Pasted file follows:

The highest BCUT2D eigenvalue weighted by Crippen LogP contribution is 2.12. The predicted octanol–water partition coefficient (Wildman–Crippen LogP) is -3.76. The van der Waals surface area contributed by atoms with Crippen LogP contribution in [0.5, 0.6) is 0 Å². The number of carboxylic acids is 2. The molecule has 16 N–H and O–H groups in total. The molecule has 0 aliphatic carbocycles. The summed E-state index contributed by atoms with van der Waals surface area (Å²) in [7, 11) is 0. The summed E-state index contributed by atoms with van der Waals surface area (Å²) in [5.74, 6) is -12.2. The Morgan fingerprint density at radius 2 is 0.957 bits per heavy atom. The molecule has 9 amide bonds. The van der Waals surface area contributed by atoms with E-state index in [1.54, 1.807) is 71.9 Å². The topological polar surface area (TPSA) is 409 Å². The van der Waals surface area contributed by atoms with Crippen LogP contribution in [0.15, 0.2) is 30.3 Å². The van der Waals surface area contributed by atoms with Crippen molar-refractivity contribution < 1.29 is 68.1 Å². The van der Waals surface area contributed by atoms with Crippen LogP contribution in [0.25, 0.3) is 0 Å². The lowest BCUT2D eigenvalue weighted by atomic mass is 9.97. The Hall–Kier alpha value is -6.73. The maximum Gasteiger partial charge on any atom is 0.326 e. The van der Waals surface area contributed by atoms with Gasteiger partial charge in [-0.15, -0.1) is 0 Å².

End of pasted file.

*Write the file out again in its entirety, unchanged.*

The highest BCUT2D eigenvalue weighted by Crippen LogP contribution is 2.12. The predicted octanol–water partition coefficient (Wildman–Crippen LogP) is -3.76. The van der Waals surface area contributed by atoms with Crippen LogP contribution in [0.5, 0.6) is 0 Å². The number of carboxylic acids is 2. The molecule has 16 N–H and O–H groups in total. The molecule has 0 aliphatic carbocycles. The summed E-state index contributed by atoms with van der Waals surface area (Å²) in [7, 11) is 0. The summed E-state index contributed by atoms with van der Waals surface area (Å²) in [5.74, 6) is -12.2. The Morgan fingerprint density at radius 2 is 0.957 bits per heavy atom. The molecule has 9 amide bonds. The van der Waals surface area contributed by atoms with E-state index in [1.54, 1.807) is 71.9 Å². The topological polar surface area (TPSA) is 409 Å². The van der Waals surface area contributed by atoms with Crippen LogP contribution in [0.15, 0.2) is 30.3 Å². The van der Waals surface area contributed by atoms with Crippen molar-refractivity contribution < 1.29 is 68.1 Å². The van der Waals surface area contributed by atoms with Crippen LogP contribution in [0.25, 0.3) is 0 Å². The lowest BCUT2D eigenvalue weighted by atomic mass is 9.97. The Hall–Kier alpha value is -6.73. The maximum Gasteiger partial charge on any atom is 0.326 e. The van der Waals surface area contributed by atoms with Gasteiger partial charge in [-0.15, -0.1) is 0 Å².